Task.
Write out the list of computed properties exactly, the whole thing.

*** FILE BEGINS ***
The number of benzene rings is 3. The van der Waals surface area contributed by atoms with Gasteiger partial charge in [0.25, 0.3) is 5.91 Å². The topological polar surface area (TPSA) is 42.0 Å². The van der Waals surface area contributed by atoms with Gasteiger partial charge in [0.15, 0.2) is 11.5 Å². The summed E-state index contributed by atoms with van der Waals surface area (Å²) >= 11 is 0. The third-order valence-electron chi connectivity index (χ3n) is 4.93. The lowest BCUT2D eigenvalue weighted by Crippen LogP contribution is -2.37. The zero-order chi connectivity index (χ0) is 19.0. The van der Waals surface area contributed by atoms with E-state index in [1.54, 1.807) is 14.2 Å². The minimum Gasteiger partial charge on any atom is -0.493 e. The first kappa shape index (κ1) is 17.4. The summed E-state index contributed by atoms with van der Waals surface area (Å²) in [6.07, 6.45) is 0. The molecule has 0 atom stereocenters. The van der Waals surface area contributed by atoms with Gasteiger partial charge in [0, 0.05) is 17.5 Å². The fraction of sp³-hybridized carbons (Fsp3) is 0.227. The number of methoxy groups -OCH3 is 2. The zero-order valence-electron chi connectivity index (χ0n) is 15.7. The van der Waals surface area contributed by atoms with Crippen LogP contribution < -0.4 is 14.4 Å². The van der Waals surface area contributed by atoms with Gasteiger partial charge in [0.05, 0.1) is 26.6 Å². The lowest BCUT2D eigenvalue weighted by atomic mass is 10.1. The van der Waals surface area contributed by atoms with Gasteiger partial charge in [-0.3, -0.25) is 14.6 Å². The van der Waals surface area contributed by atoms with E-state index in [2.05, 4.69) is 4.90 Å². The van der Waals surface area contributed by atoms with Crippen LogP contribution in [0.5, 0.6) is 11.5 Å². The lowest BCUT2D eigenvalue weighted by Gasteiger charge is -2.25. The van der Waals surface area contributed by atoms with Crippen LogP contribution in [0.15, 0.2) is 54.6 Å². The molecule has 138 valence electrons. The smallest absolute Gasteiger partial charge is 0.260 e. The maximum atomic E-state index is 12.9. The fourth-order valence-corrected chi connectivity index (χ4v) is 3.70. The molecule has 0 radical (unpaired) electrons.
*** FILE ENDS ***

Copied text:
The number of benzene rings is 3. The van der Waals surface area contributed by atoms with Gasteiger partial charge in [0.25, 0.3) is 5.91 Å². The topological polar surface area (TPSA) is 42.0 Å². The van der Waals surface area contributed by atoms with Gasteiger partial charge in [0.15, 0.2) is 11.5 Å². The summed E-state index contributed by atoms with van der Waals surface area (Å²) >= 11 is 0. The third-order valence-electron chi connectivity index (χ3n) is 4.93. The lowest BCUT2D eigenvalue weighted by Crippen LogP contribution is -2.37. The zero-order chi connectivity index (χ0) is 19.0. The van der Waals surface area contributed by atoms with E-state index in [1.54, 1.807) is 14.2 Å². The minimum Gasteiger partial charge on any atom is -0.493 e. The first kappa shape index (κ1) is 17.4. The summed E-state index contributed by atoms with van der Waals surface area (Å²) in [6.07, 6.45) is 0. The molecule has 0 atom stereocenters. The van der Waals surface area contributed by atoms with Gasteiger partial charge in [0, 0.05) is 17.5 Å². The fraction of sp³-hybridized carbons (Fsp3) is 0.227. The number of methoxy groups -OCH3 is 2. The zero-order valence-electron chi connectivity index (χ0n) is 15.7. The van der Waals surface area contributed by atoms with Crippen LogP contribution < -0.4 is 14.4 Å². The van der Waals surface area contributed by atoms with Gasteiger partial charge in [0.05, 0.1) is 26.6 Å². The lowest BCUT2D eigenvalue weighted by atomic mass is 10.1. The van der Waals surface area contributed by atoms with Gasteiger partial charge in [-0.3, -0.25) is 14.6 Å². The van der Waals surface area contributed by atoms with E-state index in [2.05, 4.69) is 4.90 Å². The van der Waals surface area contributed by atoms with Crippen LogP contribution in [0.5, 0.6) is 11.5 Å². The lowest BCUT2D eigenvalue weighted by Gasteiger charge is -2.25. The van der Waals surface area contributed by atoms with Crippen LogP contribution in [0.15, 0.2) is 54.6 Å². The molecule has 138 valence electrons. The smallest absolute Gasteiger partial charge is 0.260 e. The maximum atomic E-state index is 12.9. The fourth-order valence-corrected chi connectivity index (χ4v) is 3.70. The molecule has 0 radical (unpaired) electrons.